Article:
Mike Judge is a pretty smart guy. While it was reported that he initially made a financially disadvantageous deal with MTV on his now legendary “Beavis and Butthead” cartoon characters, the headline “Nice Creative Person Screwed by Media Giant” wasn’t really news. And Judge has had great success with his animated TV series King of the Hill, which can often be the subtlest, most genteel show on television.
Judge ventured into live-action features with the timely workplace comedy Office Space, which has legions of dedicated fans and continues to thrive on DVD. A second feature by Judge was recently… well, that’s what we don’t quite understand.
Judge’s Idiocracy impressively works as both a laugh-out-loud comedy and a chilling vision of the future. Like most films about the world of tomorrow, it basically builds on a condemning picture of the present. It scorches advertising and junk food and lowbrow entertainment like monster truck rallies, and suggests that 500 years in the future, America will literally be buried in garbage and too stupid to care.
If you’re feeling threatened by any of this, don’t be. At the time of this writing, Idiocracy is only playing in two theaters in the greater Los Angeles area, at the same time that Employee of the Month and Jackass 2 are in roughly 223 theaters, combined.
So, what happened? Chris Garcia, writing for the Austin American-Statesman (the film was shot in Austin and Judge lives there), has reported that FOX studios held up the film for two years, although other accounts indicate there was post-production dickering over the film’s considerable digital rendering. Finally the film was released on September 1 in seven cities… with no plans to open it more widely. Have you seen the ads for Idiocracy? No, you haven’t. There aren’t any.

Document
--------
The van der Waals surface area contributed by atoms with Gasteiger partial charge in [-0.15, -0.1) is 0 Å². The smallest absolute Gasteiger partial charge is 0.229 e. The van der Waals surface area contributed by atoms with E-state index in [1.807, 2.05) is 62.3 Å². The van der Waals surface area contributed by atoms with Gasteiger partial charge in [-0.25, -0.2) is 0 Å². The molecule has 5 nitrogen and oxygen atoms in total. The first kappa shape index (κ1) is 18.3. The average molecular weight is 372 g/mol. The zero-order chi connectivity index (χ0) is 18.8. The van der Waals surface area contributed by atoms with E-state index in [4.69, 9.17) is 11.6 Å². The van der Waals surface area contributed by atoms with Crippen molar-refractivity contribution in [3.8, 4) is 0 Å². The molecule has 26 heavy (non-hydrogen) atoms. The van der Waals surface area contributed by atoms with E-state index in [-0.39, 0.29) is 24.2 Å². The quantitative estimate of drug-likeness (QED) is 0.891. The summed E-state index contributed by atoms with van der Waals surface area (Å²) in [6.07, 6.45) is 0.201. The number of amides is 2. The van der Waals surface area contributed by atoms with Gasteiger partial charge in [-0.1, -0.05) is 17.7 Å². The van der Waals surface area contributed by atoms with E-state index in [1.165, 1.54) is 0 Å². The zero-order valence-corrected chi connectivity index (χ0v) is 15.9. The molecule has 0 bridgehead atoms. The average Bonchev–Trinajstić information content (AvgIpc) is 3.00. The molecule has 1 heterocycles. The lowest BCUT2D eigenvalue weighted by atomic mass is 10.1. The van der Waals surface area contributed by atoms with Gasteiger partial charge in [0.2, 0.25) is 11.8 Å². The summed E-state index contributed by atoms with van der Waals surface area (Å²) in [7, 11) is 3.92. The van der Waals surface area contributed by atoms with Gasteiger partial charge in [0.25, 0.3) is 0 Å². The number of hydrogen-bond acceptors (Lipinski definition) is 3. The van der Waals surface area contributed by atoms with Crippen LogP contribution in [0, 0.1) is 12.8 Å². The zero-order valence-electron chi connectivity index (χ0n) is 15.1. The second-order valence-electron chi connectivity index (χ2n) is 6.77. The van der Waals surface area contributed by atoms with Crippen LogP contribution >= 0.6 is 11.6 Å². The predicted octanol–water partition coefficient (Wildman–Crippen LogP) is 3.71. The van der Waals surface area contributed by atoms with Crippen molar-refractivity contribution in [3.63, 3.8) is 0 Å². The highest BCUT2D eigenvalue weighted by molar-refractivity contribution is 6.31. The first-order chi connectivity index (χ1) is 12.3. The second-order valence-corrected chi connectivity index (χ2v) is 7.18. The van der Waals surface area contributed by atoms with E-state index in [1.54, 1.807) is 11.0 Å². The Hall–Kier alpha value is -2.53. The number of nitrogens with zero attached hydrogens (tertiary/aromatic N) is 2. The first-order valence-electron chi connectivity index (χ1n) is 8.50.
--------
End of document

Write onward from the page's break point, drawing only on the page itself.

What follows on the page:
True, most marketing departments might have trouble getting a handle on a film that could easily be titled “America is Dumb and Getting Dumber.” But what are we to conclude when documentaries making harsh assessments of Iraq and the Bush Administration enjoy thriving distribution, but a film that opens with a montage showing America breeding itself into near mental retardation has a nearly invisible “release”?
Having seen the movie at the AMC Avco Center 4 on Wilshire (where it was still playing during the first week of October), I can tell you that present and future dumbness isn’t the only element that might be bothering the film’s handlers. The movie relentlessly hammers advertising, suggesting that in the future everyone will happily wear disposable clothing patterned with product logos. They’ll sit on chairs that are also toilets and watch a TV show consisting of nothing but a man getting whacked in the groin. They’ll eat a food product (with their bare hands) that appears to be butter in a huge paper tub. And most citizens will barely be able to form a sentence when they speak.
You’ll have to trust me that all of this is presented with a very free comic hand that causes Idiocracy to be funny and mordant at the same time. Like Tim Burton’s Mars Attacks!, Idiocracy is actually an art film posing as a goofy comedy.
In much the same way teen obesity was an uneasy topic at dinner just a few years ago, “dumbing down” is one of those things we’re uncomfortable talking about. That’s why we communicate about it with code words like “guilty pleasure” when adult drama is replaced with soap operas and movies become aggressively simplistic. We know we have a problem, and yet we appear to be unable to tolerate even a frothy comedy that addresses it. I can’t prove that anyone is actually trying to keep a dialogue from emerging, but I can tell you that when I saw Idiocracy there were only seven other people in the theater.